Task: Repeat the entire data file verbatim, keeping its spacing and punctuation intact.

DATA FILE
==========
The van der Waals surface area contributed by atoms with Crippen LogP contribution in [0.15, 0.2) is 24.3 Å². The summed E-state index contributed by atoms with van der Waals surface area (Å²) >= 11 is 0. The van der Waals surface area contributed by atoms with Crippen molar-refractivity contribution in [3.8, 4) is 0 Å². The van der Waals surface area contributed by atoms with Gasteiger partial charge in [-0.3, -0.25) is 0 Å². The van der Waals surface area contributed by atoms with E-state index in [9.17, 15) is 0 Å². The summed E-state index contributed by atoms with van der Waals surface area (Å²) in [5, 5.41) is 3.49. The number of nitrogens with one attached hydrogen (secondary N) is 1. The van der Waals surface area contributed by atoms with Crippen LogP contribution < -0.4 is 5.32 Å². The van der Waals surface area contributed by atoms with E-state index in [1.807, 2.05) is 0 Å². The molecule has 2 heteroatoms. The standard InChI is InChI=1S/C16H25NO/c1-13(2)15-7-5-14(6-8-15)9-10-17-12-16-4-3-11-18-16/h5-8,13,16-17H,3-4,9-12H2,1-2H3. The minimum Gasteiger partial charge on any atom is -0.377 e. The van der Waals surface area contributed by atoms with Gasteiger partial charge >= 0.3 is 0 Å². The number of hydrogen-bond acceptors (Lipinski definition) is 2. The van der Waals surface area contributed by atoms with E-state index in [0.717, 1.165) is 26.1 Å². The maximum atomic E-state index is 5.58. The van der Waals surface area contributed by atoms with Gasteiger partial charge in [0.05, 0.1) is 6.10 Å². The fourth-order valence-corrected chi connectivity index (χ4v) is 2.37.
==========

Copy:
The van der Waals surface area contributed by atoms with Crippen LogP contribution in [0.15, 0.2) is 24.3 Å². The summed E-state index contributed by atoms with van der Waals surface area (Å²) >= 11 is 0. The van der Waals surface area contributed by atoms with Crippen molar-refractivity contribution in [3.8, 4) is 0 Å². The van der Waals surface area contributed by atoms with Gasteiger partial charge in [-0.3, -0.25) is 0 Å². The van der Waals surface area contributed by atoms with E-state index in [9.17, 15) is 0 Å². The summed E-state index contributed by atoms with van der Waals surface area (Å²) in [5, 5.41) is 3.49. The number of nitrogens with one attached hydrogen (secondary N) is 1. The van der Waals surface area contributed by atoms with Crippen LogP contribution < -0.4 is 5.32 Å². The van der Waals surface area contributed by atoms with E-state index in [1.807, 2.05) is 0 Å². The molecule has 2 heteroatoms. The standard InChI is InChI=1S/C16H25NO/c1-13(2)15-7-5-14(6-8-15)9-10-17-12-16-4-3-11-18-16/h5-8,13,16-17H,3-4,9-12H2,1-2H3. The minimum Gasteiger partial charge on any atom is -0.377 e. The van der Waals surface area contributed by atoms with Gasteiger partial charge >= 0.3 is 0 Å². The number of hydrogen-bond acceptors (Lipinski definition) is 2. The van der Waals surface area contributed by atoms with E-state index in [0.717, 1.165) is 26.1 Å². The maximum atomic E-state index is 5.58. The van der Waals surface area contributed by atoms with Gasteiger partial charge in [0.05, 0.1) is 6.10 Å². The fourth-order valence-corrected chi connectivity index (χ4v) is 2.37.